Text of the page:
That would be me, in case you are wondering.
The busloads of people who seem to think it a good idea to come and drink themselves into a stupor in 44 degree heat have now slowed to a comfortable level and as a result I have become a nicer person.
It means that I might write a bit more regularly, too. By the way, that 44 heat degree thing? Not a typo. Well, it sort of is. 44 degree heat in the city. That actually means 48 degree heat out in the Valley. 48 degrees Celsius . That’s ..ummm…118.4 Fahrenheit for you people of the old ways. That day I carried around a huge thermos jug of ice and Ziploc bags and asked people to put the ice in the bags and hold between their wrists and put it on the back of their necks. Yes, we have air-conditioning. No, with that heat and people breathing it is never going to be really cold.
Oh, and the water. People, drink the water. Drink, drink, drink. Nag, nag, nag. I have a Duty of Care here. It is part of my licence.
It was over the course of the last six weeks I got a horrible review on trip adviser. It actually mentioned me by name and called me a bad tour guide and said I spoiled their fun and never to go on their tour. It upset me for about five minutes and then I was over it. What upset me a lot longer was that my boss wouldn’t respond to it (said it was reducing it to their level). I suppose I was a bad tour guide if returning their stolen glasses, asking them to keep the noise down, stopping them from drinking on the bus and reminding them that venues were no smoking areas was spoiling their fun.
I have since been using the review as a tool in my spiel. “Folks, if you went on Trip Adviser before booking your tour today, you might have noticed that I have been described as either a very good guide or a very bad one…..(pause for effect)……both true…..(another pause)…..it intends entirely on how YOU behave.” Then segue into expected behaviours. I’ll see how this approach works out.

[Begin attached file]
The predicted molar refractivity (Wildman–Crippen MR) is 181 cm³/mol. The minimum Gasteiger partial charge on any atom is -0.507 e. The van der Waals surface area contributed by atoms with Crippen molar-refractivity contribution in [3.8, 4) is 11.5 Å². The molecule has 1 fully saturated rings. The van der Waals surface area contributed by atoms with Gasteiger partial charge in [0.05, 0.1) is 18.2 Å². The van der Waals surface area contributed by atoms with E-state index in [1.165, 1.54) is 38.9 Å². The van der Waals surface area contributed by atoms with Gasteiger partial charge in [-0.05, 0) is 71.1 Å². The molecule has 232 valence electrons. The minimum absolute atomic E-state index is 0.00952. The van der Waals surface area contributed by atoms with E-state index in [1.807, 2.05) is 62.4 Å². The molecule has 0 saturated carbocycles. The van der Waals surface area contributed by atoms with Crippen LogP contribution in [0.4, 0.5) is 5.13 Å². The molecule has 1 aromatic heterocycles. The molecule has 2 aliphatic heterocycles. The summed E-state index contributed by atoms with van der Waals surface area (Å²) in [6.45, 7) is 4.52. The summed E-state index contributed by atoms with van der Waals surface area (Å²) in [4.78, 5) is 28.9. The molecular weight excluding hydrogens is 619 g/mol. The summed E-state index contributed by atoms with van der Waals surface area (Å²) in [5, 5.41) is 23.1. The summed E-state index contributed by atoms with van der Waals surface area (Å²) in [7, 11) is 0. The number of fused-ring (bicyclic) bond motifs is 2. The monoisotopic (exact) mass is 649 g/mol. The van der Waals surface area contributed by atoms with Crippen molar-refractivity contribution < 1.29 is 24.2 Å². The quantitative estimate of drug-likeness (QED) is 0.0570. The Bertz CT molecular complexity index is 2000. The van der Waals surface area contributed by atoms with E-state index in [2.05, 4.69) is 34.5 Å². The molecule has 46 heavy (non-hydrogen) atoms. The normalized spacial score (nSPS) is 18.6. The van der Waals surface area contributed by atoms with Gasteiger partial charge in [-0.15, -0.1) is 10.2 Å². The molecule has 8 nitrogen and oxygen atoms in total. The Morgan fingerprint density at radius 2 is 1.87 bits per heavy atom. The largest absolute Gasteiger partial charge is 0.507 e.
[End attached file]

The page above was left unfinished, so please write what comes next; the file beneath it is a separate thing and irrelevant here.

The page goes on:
I had the sweetest little Russian girl, aged seven, on my tour the other day. She was the translator for her two grandmothers, neither of whom spoke a word of English. The little girl’s English was excellent, in spite of only having lived here for three years but I felt a bit sorry for her, out all day on a tour with adults and not being able to do anything fun. The child’s ticket doesn’t include anything more than a boring sandwich at lunch so I slipped into the kitchen and paid for a lovely plate of fish and chips for her and an icecream afterwards and arranged for the chocolate factory to give her a bag to take home.
In other non-Grinch like behaviour, yesterday I dropped a couple off at the airport terminal on my way back to the depot. It wasn’t really on my way at all but it was a public holiday, traffic was light and I didn’t like to think of them trying to kill six hours with two large cases.
They were very appreciative, which was nice. I never do these things for monetary appreciation, which is just as well, because I never get tipped for them. Monetary tips come when I least expect it, whereas things where you would think it would happen(I mean things where I would tip, for instance), like saving a taxi fare, it doesn’t. But the genuine appreciation gives me the warm fuzzies inside 🙂